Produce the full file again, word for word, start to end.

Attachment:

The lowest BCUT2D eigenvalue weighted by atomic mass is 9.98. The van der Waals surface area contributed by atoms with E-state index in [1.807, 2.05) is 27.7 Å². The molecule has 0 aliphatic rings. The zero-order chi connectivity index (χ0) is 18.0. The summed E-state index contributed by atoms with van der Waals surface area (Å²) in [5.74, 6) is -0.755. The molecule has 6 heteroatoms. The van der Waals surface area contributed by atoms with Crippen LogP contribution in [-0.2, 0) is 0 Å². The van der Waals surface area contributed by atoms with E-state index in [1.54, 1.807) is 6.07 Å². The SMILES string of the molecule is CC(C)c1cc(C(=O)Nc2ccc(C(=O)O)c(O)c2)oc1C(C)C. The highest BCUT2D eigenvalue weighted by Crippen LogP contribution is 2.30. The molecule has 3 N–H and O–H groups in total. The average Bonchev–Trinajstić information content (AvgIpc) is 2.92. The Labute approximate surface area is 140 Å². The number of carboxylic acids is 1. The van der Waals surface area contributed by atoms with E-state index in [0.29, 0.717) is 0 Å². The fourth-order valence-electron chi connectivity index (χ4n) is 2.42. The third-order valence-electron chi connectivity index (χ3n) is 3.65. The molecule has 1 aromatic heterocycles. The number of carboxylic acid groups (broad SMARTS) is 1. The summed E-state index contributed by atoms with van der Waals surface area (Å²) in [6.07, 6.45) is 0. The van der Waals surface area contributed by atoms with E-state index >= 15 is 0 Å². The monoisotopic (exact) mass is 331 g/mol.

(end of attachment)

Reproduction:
The lowest BCUT2D eigenvalue weighted by atomic mass is 9.98. The van der Waals surface area contributed by atoms with E-state index in [1.807, 2.05) is 27.7 Å². The molecule has 0 aliphatic rings. The zero-order chi connectivity index (χ0) is 18.0. The summed E-state index contributed by atoms with van der Waals surface area (Å²) in [5.74, 6) is -0.755. The molecule has 6 heteroatoms. The van der Waals surface area contributed by atoms with Crippen LogP contribution in [-0.2, 0) is 0 Å². The van der Waals surface area contributed by atoms with E-state index in [1.54, 1.807) is 6.07 Å². The SMILES string of the molecule is CC(C)c1cc(C(=O)Nc2ccc(C(=O)O)c(O)c2)oc1C(C)C. The highest BCUT2D eigenvalue weighted by Crippen LogP contribution is 2.30. The molecule has 3 N–H and O–H groups in total. The average Bonchev–Trinajstić information content (AvgIpc) is 2.92. The Labute approximate surface area is 140 Å². The number of carboxylic acids is 1. The van der Waals surface area contributed by atoms with E-state index in [0.29, 0.717) is 0 Å². The fourth-order valence-electron chi connectivity index (χ4n) is 2.42. The third-order valence-electron chi connectivity index (χ3n) is 3.65. The molecule has 1 aromatic heterocycles. The number of carboxylic acid groups (broad SMARTS) is 1. The summed E-state index contributed by atoms with van der Waals surface area (Å²) in [6.07, 6.45) is 0. The van der Waals surface area contributed by atoms with E-state index >= 15 is 0 Å². The monoisotopic (exact) mass is 331 g/mol.